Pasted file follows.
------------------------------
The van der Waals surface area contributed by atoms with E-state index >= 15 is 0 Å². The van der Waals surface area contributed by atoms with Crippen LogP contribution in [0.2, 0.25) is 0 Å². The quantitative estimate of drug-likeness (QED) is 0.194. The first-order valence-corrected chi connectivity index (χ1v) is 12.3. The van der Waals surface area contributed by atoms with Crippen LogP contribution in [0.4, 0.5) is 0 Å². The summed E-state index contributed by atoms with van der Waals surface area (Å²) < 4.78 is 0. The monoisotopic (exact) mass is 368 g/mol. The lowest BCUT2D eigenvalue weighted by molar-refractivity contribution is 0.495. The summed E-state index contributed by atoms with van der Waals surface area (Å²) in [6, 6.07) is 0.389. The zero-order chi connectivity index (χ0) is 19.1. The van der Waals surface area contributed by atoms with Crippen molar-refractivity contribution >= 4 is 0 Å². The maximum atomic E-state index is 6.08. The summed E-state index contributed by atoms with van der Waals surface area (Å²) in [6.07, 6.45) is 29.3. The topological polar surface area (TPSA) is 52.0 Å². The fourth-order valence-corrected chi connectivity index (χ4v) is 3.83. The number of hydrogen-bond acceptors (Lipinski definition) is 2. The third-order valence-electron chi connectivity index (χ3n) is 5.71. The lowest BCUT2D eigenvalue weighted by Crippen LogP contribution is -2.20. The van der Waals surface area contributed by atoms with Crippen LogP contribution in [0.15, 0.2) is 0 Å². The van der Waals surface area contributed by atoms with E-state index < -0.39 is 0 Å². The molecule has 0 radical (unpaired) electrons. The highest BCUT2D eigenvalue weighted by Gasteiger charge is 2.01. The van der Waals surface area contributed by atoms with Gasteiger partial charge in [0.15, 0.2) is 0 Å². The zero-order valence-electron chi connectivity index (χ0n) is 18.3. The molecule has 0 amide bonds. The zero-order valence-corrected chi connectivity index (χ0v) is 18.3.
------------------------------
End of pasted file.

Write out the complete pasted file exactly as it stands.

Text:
The van der Waals surface area contributed by atoms with E-state index >= 15 is 0 Å². The van der Waals surface area contributed by atoms with Crippen LogP contribution in [0.2, 0.25) is 0 Å². The quantitative estimate of drug-likeness (QED) is 0.194. The first-order valence-corrected chi connectivity index (χ1v) is 12.3. The van der Waals surface area contributed by atoms with Crippen LogP contribution in [0.4, 0.5) is 0 Å². The summed E-state index contributed by atoms with van der Waals surface area (Å²) < 4.78 is 0. The monoisotopic (exact) mass is 368 g/mol. The lowest BCUT2D eigenvalue weighted by molar-refractivity contribution is 0.495. The summed E-state index contributed by atoms with van der Waals surface area (Å²) in [6, 6.07) is 0.389. The zero-order chi connectivity index (χ0) is 19.1. The van der Waals surface area contributed by atoms with Crippen molar-refractivity contribution >= 4 is 0 Å². The maximum atomic E-state index is 6.08. The summed E-state index contributed by atoms with van der Waals surface area (Å²) in [6.07, 6.45) is 29.3. The topological polar surface area (TPSA) is 52.0 Å². The fourth-order valence-corrected chi connectivity index (χ4v) is 3.83. The number of hydrogen-bond acceptors (Lipinski definition) is 2. The third-order valence-electron chi connectivity index (χ3n) is 5.71. The lowest BCUT2D eigenvalue weighted by Crippen LogP contribution is -2.20. The van der Waals surface area contributed by atoms with Crippen LogP contribution in [0.15, 0.2) is 0 Å². The van der Waals surface area contributed by atoms with E-state index < -0.39 is 0 Å². The molecule has 0 radical (unpaired) electrons. The highest BCUT2D eigenvalue weighted by Gasteiger charge is 2.01. The van der Waals surface area contributed by atoms with Gasteiger partial charge in [0.15, 0.2) is 0 Å². The zero-order valence-electron chi connectivity index (χ0n) is 18.3. The molecule has 0 amide bonds. The zero-order valence-corrected chi connectivity index (χ0v) is 18.3.